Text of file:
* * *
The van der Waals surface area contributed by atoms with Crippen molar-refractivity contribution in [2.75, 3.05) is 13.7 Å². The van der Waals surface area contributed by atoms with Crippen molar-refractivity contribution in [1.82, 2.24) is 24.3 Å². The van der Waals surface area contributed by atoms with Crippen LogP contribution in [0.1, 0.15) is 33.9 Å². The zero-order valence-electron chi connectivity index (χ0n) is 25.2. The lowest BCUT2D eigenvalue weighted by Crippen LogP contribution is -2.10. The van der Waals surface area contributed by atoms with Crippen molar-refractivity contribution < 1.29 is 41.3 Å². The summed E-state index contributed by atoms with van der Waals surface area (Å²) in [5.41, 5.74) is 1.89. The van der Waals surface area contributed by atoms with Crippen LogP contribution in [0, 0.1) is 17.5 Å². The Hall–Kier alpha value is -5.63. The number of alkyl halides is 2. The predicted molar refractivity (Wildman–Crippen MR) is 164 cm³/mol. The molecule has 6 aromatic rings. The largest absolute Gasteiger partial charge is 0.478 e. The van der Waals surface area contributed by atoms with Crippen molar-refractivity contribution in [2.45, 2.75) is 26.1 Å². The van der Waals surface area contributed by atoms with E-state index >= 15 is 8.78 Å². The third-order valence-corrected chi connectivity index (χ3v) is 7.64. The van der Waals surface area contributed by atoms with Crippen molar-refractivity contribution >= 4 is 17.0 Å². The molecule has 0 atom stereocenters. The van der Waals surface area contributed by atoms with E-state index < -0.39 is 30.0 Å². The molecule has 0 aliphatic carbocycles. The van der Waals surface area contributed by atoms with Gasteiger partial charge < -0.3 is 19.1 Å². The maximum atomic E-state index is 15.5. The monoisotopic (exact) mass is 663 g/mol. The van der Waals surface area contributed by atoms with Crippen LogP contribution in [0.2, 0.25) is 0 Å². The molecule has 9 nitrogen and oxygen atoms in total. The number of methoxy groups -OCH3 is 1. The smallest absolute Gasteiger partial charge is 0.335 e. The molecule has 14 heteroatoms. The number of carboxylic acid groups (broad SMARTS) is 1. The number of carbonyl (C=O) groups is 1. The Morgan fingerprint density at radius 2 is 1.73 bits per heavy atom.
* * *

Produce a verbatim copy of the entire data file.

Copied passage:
The van der Waals surface area contributed by atoms with Crippen molar-refractivity contribution in [2.75, 3.05) is 13.7 Å². The van der Waals surface area contributed by atoms with Crippen molar-refractivity contribution in [1.82, 2.24) is 24.3 Å². The van der Waals surface area contributed by atoms with Crippen LogP contribution in [0.1, 0.15) is 33.9 Å². The zero-order valence-electron chi connectivity index (χ0n) is 25.2. The lowest BCUT2D eigenvalue weighted by Crippen LogP contribution is -2.10. The van der Waals surface area contributed by atoms with Crippen molar-refractivity contribution < 1.29 is 41.3 Å². The summed E-state index contributed by atoms with van der Waals surface area (Å²) in [5.41, 5.74) is 1.89. The van der Waals surface area contributed by atoms with Crippen LogP contribution in [0, 0.1) is 17.5 Å². The Hall–Kier alpha value is -5.63. The number of alkyl halides is 2. The predicted molar refractivity (Wildman–Crippen MR) is 164 cm³/mol. The molecule has 6 aromatic rings. The largest absolute Gasteiger partial charge is 0.478 e. The van der Waals surface area contributed by atoms with Crippen molar-refractivity contribution in [2.45, 2.75) is 26.1 Å². The van der Waals surface area contributed by atoms with E-state index >= 15 is 8.78 Å². The third-order valence-corrected chi connectivity index (χ3v) is 7.64. The van der Waals surface area contributed by atoms with Crippen molar-refractivity contribution >= 4 is 17.0 Å². The molecule has 0 atom stereocenters. The van der Waals surface area contributed by atoms with E-state index < -0.39 is 30.0 Å². The molecule has 0 aliphatic carbocycles. The van der Waals surface area contributed by atoms with Gasteiger partial charge < -0.3 is 19.1 Å². The maximum atomic E-state index is 15.5. The monoisotopic (exact) mass is 663 g/mol. The van der Waals surface area contributed by atoms with Crippen LogP contribution in [0.2, 0.25) is 0 Å². The molecule has 9 nitrogen and oxygen atoms in total. The number of methoxy groups -OCH3 is 1. The smallest absolute Gasteiger partial charge is 0.335 e. The molecule has 14 heteroatoms. The number of carboxylic acid groups (broad SMARTS) is 1. The number of carbonyl (C=O) groups is 1. The Morgan fingerprint density at radius 2 is 1.73 bits per heavy atom.